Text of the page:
On the Front Lines, When Wildfires Turn Personal

May 31, 2023

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Freelance journalist Jane Braxton Little in a burned forest. Her small California town and her office were destroyed by the 2021 Dixie Fire. Photo: Kim James.

Inside Story: On the Front Lines, When Wildfires Turn Personal

Journalist Jane Braxton Little’s wildfire reporting was awarded Second Place for Beat Reporting (Small) in the Society of Environmental Journalists’ 22nd Annual Awards for Reporting on the Environment. Judges said of the project: “Jane's first-person account of the destruction of her hometown of Greenville, California, put her heartbreak in her prose without losing sight of her mission as a journalist. On all levels, it is an outstanding body of work." SEJournal recently caught up with Braxton Little by email. Here is the conversation.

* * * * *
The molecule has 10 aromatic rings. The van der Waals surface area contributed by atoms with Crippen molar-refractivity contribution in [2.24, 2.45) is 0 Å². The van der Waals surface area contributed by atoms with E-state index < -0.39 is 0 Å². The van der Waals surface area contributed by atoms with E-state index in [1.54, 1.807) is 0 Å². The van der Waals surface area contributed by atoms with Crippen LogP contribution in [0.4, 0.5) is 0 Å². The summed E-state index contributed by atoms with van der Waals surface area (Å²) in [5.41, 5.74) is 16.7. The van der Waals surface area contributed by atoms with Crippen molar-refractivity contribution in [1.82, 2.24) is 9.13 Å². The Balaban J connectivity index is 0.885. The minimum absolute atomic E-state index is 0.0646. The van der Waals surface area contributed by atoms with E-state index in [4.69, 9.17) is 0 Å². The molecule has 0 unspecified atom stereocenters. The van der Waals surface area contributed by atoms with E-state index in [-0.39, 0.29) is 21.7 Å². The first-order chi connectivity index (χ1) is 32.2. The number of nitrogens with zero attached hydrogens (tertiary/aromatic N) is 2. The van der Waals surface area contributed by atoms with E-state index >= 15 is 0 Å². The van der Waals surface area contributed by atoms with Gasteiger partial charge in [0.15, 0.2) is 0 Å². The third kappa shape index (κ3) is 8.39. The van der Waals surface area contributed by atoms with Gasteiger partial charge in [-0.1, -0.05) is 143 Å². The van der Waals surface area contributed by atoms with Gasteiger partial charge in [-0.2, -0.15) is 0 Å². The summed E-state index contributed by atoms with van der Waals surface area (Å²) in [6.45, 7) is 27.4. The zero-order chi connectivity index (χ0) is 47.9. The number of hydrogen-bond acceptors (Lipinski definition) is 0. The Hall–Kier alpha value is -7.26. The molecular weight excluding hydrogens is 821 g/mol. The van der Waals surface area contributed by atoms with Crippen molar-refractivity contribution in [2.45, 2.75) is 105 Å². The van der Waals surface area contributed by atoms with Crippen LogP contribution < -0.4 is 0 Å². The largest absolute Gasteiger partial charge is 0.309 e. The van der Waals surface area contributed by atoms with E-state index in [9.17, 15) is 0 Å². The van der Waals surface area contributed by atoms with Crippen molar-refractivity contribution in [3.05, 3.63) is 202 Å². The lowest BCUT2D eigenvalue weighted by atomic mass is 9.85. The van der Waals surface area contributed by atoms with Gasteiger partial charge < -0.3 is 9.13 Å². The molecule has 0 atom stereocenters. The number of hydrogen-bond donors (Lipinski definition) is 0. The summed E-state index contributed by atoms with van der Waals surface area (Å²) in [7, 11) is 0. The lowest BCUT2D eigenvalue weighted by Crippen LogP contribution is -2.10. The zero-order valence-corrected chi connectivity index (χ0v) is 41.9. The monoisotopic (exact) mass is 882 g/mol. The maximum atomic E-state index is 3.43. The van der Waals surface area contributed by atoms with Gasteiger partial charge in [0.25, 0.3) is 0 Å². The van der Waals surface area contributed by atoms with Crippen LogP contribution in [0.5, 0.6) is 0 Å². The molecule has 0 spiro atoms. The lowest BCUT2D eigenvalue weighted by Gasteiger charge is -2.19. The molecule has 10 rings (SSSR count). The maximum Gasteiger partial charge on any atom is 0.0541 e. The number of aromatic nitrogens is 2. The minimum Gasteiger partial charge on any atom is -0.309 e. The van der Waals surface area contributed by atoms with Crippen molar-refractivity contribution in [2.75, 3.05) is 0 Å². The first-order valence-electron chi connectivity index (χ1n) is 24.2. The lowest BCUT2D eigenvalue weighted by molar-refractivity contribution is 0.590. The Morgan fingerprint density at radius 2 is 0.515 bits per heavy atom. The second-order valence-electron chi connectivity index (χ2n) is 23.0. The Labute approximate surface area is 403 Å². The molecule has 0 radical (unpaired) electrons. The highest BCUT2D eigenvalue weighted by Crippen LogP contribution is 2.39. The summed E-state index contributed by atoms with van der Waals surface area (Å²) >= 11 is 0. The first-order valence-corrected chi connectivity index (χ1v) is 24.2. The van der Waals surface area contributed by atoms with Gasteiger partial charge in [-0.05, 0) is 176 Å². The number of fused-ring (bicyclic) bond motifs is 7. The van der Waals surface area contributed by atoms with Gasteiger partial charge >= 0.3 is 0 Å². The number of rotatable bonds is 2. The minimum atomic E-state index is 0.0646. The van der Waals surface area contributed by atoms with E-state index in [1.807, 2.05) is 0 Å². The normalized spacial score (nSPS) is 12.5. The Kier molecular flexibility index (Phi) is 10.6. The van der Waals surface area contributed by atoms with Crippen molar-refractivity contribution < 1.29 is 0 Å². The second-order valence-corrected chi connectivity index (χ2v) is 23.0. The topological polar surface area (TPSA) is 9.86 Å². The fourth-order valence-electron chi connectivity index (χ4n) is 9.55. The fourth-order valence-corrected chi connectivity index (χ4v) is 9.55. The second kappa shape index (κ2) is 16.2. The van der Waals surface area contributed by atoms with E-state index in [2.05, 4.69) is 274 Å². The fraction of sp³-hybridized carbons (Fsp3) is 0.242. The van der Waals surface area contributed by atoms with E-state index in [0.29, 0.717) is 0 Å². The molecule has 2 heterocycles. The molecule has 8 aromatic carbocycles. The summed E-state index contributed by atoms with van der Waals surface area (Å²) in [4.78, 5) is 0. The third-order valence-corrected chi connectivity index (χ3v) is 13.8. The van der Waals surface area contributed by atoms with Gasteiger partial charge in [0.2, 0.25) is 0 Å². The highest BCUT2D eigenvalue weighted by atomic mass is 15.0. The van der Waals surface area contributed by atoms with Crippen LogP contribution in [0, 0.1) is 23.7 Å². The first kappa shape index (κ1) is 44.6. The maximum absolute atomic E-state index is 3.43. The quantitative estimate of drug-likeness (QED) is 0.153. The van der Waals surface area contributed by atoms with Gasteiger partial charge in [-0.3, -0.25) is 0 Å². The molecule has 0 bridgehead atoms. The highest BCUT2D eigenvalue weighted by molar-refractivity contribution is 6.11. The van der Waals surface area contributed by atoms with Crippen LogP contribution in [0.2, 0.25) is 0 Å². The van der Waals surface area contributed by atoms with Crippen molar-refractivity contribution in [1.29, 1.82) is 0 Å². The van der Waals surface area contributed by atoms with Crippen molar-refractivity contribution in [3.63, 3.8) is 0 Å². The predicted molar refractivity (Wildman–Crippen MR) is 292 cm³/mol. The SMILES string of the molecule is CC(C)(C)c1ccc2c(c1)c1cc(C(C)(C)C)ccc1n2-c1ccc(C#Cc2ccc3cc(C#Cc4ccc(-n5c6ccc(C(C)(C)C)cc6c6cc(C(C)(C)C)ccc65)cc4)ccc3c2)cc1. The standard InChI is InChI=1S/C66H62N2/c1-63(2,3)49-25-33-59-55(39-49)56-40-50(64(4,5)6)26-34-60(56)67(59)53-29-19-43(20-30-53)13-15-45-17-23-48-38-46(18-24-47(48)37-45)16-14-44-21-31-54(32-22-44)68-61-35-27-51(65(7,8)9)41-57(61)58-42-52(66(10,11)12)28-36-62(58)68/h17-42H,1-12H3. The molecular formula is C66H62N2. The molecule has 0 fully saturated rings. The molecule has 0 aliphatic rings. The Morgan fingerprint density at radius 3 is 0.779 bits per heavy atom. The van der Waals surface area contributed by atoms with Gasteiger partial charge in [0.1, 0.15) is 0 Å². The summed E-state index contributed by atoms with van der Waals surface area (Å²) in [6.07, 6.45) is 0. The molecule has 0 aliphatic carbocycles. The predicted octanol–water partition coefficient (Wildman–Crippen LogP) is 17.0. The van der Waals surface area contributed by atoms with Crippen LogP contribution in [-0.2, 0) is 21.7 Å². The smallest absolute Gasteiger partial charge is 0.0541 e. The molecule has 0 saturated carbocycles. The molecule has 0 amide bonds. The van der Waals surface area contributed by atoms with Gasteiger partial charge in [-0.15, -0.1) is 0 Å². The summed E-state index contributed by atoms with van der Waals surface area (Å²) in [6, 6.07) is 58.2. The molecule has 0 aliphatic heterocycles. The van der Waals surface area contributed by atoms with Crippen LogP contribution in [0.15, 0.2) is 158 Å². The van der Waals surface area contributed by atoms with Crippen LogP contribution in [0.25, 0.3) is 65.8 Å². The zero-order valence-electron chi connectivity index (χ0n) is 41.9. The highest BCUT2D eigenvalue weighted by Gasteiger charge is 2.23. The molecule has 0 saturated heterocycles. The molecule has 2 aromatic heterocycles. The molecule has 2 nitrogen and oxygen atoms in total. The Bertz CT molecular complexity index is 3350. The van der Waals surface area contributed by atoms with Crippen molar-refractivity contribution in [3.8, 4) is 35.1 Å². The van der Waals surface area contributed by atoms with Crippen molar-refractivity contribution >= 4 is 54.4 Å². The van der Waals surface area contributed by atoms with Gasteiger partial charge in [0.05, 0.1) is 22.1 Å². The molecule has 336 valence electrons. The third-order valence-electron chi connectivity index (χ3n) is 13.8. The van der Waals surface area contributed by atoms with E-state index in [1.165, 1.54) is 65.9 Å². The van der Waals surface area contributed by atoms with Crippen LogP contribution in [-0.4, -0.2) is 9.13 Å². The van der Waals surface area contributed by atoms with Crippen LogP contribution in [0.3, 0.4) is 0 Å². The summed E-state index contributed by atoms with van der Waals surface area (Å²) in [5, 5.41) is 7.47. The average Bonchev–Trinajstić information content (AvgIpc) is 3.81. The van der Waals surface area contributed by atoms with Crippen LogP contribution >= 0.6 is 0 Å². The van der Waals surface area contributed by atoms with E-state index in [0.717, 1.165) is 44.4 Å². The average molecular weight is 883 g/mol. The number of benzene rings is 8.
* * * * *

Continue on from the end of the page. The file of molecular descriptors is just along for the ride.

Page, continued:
SEJournal: How did you get your winning story idea?

Jane Braxton Little: Over much of my career I have reported on fire, both as an essential element in most forests across the western United States and as an increasingly destructive force to forests as well as adjacent communities. When the Dixie Fire erupted in July 2021 the story became painfully personal. Greenville, my adopted hometown, was destroyed along with nearly one million acres of forestlands. I wrote about this for TomDispatch and others. When the SEJ contest guidelines were published, I realized that I had five stories that fell within the eligible time frame that would qualify for the beat category: two for Scientific American, one for CalMatters and two for TomDispatch. Although it’s a challenging category for a freelancer, I put together an entry. I was delighted to be awarded second place.

SEJournal: What was the biggest challenge in reporting the pieces and how did you solve that challenge?